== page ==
Is the Coronavirus an Epidemic or a Pandemic? It Depends on Who’s Talking
All eyes have been on the coronavirus since it crept up in Wuhan, China, in late 2019. Since then, the virus has sickened tens of thousands of people in more than three dozen countries, and its quick advance across Asia, the Middle East and Europe has raised fears that a pandemic could be on the horizon.
The World Health Organization has referred to the outbreak as an “epidemic” as opposed to a “pandemic.” But on Friday, it increased its assessment of the global risk of spread and the risk of impact of the coronavirus outbreak from “high” to “very high.”
What’s the difference between an epidemic and a pandemic?
According to the W.H.O., an epidemic is explained as a regional outbreak of an illness that spreads unexpectedly. The C.D.C. calls it “an increase, often sudden, in the number of cases of a disease above what is normally expected” in that area.
“Typically, an outbreak becomes an epidemic when it becomes quite widespread in a particular country, sometimes in a particular region, like Zika,” Lawrence O. Gostin, a professor of global health law at Georgetown University, said on Tuesday. “Whereas a pandemic is thought to be a wide geographic spread of a disease on many parts of the world, many continents.”
Who can declare a pandemic?
Both terms are often used in reference to the coronavirus outbreak, but how they are used is subjective, and there are no hard and fast rules on when to use them, Mr. Gostin said.
Last month, the W.H.O. declared the outbreak a global health emergency. Last week, Tedros Adhanom Ghebreyesus, the director-general of the W.H.O., said the decision whether to use the word “pandemic” was based on “an ongoing assessment” of the geographical spread of the virus, the severity of its effects and its impact on society.
He added: “Does this virus have pandemic potential? Absolutely, it has. Are we there yet? From our assessment, not yet.”
So far, health officials have not witnessed “the uncontained global spread” of the virus, or evidence of “large-scale severe disease or death,” Dr. Tedros said.
What’s stopping the W.H.O. from using ‘pandemic’?
According to Mr. Gostin, there are two reasons Dr. Tedros stopped short of calling the outbreak a pandemic: Because the outbreak can still be contained, and to try to avoid unnecessary panic.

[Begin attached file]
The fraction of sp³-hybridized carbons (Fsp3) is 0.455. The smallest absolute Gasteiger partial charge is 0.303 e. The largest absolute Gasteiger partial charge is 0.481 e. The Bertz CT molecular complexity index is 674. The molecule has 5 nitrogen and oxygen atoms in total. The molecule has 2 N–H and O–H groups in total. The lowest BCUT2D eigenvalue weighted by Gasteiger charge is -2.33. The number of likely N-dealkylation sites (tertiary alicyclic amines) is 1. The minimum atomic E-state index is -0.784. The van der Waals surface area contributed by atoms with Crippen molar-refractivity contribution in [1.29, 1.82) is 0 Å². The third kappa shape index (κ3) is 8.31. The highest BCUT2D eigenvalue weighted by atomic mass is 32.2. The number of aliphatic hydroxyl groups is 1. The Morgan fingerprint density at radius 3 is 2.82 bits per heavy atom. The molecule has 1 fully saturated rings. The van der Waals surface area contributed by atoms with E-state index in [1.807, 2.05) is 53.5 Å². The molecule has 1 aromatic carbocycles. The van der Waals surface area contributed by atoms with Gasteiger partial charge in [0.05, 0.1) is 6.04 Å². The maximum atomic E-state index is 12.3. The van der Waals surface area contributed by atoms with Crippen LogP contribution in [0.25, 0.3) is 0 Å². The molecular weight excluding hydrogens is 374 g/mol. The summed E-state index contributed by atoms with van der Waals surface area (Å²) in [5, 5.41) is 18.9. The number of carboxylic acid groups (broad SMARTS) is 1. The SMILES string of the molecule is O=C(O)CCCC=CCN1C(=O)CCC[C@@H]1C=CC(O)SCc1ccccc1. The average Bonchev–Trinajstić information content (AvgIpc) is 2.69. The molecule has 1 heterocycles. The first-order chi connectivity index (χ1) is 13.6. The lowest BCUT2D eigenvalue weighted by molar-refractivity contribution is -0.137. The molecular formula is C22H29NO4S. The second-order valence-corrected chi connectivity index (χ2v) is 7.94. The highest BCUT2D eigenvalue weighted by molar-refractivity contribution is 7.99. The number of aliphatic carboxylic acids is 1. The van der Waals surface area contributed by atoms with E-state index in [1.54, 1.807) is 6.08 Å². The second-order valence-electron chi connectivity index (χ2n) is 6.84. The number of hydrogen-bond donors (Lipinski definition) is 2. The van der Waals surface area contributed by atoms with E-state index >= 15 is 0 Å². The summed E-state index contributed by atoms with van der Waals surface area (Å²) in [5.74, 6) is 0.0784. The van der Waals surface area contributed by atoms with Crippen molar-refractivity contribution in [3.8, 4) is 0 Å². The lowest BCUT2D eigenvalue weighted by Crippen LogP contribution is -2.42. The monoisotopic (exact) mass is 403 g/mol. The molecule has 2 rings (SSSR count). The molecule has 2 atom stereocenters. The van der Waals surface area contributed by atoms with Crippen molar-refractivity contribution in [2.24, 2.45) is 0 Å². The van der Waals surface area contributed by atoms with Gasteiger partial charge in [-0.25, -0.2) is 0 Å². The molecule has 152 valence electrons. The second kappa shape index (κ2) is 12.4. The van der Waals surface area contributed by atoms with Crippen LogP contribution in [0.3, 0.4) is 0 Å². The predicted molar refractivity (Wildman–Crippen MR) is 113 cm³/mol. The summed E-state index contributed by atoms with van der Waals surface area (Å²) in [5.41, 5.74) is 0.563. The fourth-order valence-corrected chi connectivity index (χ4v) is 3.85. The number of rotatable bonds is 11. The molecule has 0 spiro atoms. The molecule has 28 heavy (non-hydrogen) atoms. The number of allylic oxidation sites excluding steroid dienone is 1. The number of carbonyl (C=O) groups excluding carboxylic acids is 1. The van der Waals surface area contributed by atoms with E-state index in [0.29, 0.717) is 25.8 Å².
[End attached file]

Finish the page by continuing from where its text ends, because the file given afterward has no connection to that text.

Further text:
“He wanted to create a seriousness, a purpose, but not an overreaction,” Mr. Gostin said. “Not more travel bans. Not more closures of cities. Not more drain on human rights and economic activity.”
Mr. Gostin said the outbreak was still containable, though other experts have disputed that assertion. But if the outbreak reaches a level where it could no longer be controlled, it would move into a pandemic phase.
The W.H.O. no longer uses a system of six phases, which ranged from Phase 1 — no reports of animal influenza causing human infections — to Phase 6, a pandemic, according to Tarik Jasarevic, a spokesman for the W.H.O.
“Groups in various organizations are working to define pandemic for this novel virus, which could take some time,” Mr. Jasarevic said.
So far, most of the observed cases, clusters and outbreaks have been traceable, meaning health officials have not seen evidence of widespread community transmission, he said. Some countries have even slowed or stopped transmission.
Does it matter what we call it?
The terms epidemic and pandemic imply different approaches to a health crisis, said Dr. Jennifer Nuzzo, a senior scholar at the Johns Hopkins Center for Health Security.
An epidemic suggests that the virus may be geographically limited, and that intervention by health agencies could help stop the spread. For a pandemic, where many places could be affected, there may be consequences for how many people or how much money or supplies are available, she said.
When an outbreak covers the globe, international groups like the W.H.O. and the United Nations have to divide their resources across greater territory than during a regional epidemic, she said. That would make a pandemic far more difficult to manage.
The approach to dealing with the pathogen could also be different, Dr. Nuzzo said. If cases are everywhere, the authorities might stop trying to prevent it from entering a country and focus instead on trying to treat illness, slow the pathogen’s spread and protect vulnerable people.
Where has the coronavirus spread?
There have been more than 80,000 confirmed cases of the coronavirus around the world, according to a report on Thursday from the W.H.O. The majority of those cases have been reported in China, where more than 2,700 people have died.
Beyond China’s borders, the virus has spread to 46 countries across Asia, Europe, the Middle East and the Americas, killing at least 57 people.
Should people be worried?
American health officials on Tuesday warned that the coronavirus will probably spread in the United States, and advised hospitals, businesses and schools to begin making preparations.
“It’s not so much of a question of if this will happen anymore but rather more of a question of exactly when this will happen,” said Dr. Nancy Messonnier, the director of the National Center for Immunization and Respiratory Diseases.
Cases in the United States are going to require an increase in public health measures, said Dr. Peter Rabinowitz, professor of environmental and occupational health sciences at University of Washington.
Health officials are still determining whether some countries with coronavirus cases will stabilize, or whether new infections will drive cases up significantly.
“The situation could definitely get worse and that needs to be understood,” Dr. Rabinowitz said. “At the same time, it’s sufficiently concerning now that preparations should be underway to be ready for a worsening situation.”
Daniel Victor and Sui-Lee Wee contributed reporting.